“Everyone was involved right through harvest; my grandad got stuck in as well helping load the machines with hop bines,” Ealam says. “So that was pretty cool.”
Over 20 days they harvested 17 tonnes of hops off 14.5 hectares and are now focussed on developing another 20 hectares for the 2019 season.
“Once we get the stage-two development completed we will focus on doing a good job of growing a good crop,” he says. “Once we’ve got a few years under our belt we’ll reassess and look at whether to grow.”
While Cam Ealam is sticking with established hop cultivars at this stage he and other growers keenly follow developments over at Plant & Food Research where Dr Beatson and his team continue their work developing the next rock star hop.
“As a plant breeder you want to see your plant cultivars grown as widely as you can,” Dr Beatson says.
While he’s confident the new cultivar showing promise will come through, there’s a sense his time developing rock stars might be almost up. So after decades of work, what keeps him awake at night?
“The fact that I am not young anymore so I can see that my role as the Principal Scientist in hops is coming to an end,” Dr Beatson says. “I’m fortunate that I’ve got an excellent lieutenant in fellow hop scientist, Kerry Templeton, who has been appointed to our program in the past year. Kerry has excellent knowledge of brewing science, which is now considered an important part of our selection program.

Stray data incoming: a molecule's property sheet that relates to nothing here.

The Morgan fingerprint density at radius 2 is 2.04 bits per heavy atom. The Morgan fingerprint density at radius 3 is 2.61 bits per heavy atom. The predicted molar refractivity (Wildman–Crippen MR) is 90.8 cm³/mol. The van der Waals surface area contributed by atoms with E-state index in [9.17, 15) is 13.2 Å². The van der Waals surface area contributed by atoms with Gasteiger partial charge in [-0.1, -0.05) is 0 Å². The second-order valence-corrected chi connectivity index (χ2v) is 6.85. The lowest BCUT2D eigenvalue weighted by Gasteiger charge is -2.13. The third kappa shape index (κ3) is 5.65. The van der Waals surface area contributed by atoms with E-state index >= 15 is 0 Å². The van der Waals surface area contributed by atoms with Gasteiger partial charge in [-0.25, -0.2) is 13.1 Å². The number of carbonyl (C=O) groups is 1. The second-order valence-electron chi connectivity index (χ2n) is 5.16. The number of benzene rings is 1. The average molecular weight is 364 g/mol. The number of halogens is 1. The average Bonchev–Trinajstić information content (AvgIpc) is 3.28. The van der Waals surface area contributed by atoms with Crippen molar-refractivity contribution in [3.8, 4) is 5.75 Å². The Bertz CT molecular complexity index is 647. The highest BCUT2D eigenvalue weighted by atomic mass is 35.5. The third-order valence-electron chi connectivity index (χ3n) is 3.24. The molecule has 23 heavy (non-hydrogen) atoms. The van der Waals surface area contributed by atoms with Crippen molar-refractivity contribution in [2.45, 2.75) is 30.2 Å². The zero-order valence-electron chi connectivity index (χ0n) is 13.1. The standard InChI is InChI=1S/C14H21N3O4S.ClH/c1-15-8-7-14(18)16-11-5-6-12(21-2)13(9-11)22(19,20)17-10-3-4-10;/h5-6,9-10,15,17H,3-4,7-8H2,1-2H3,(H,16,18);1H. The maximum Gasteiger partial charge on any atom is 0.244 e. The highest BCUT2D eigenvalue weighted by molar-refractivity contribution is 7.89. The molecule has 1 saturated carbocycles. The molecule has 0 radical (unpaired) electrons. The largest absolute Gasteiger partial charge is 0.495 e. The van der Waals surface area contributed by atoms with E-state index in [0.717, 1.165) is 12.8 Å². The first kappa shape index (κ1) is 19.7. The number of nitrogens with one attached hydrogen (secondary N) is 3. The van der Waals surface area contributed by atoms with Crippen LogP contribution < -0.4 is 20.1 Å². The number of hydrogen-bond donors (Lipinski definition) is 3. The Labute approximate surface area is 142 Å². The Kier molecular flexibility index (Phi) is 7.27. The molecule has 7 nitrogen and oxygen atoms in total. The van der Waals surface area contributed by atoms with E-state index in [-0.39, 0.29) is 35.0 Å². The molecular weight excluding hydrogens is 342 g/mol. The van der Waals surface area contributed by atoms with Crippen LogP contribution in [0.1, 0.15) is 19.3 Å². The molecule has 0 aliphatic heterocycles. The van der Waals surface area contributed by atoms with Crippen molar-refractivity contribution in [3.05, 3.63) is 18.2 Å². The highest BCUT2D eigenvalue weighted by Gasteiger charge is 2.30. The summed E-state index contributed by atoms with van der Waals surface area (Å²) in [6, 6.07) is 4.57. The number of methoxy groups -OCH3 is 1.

“He’s been trained in the molecular DNA side of things so we’ll be implementing some of those techniques into our breeding programme as time goes on.”
And as for Ealam – is there any chance of him heading back to dairy farming?
“No, not heading back to milking cows,” he laughs. “This has its different challenges and there were a lot of learnings but on the whole it’s much more enjoyable than milking cows.”
ANZ will release an update into the craft beer market later in August. Banker and keen craft beer enthusiast Sam Bree says to expect talk of growth.
“We’re very interested to see how the craft beer market is moving and growing,” he says. “We expect to see a market that is continuing to grow from a volume perspective. Revenues will grow as a result but competitive pressures are squeezing margins making for a mixed bag for brewers.”
ANZ research over the past few years has shown growth for the majority is tough in a market where competition continues to flood in. Those with robust, well capitalised business structures and a clear strategy will succeed, Bree says.
“This year we expect to see a small number of craft breweries are leading the way and the rest are trying really hard to make it feasible,” he says. “The hardest part for this industry is finding the right mix of mad scientist and astute business person.”
As for the harvest and the extreme weather events?
“Anecdotally, we’ve heard the hop volumes might be down this year but the quality of hops is right up there,” he says.
International craft beer drinkers can relax knowing the only sour note will be intentional.
Briar McCormack is bluenotes NZ editor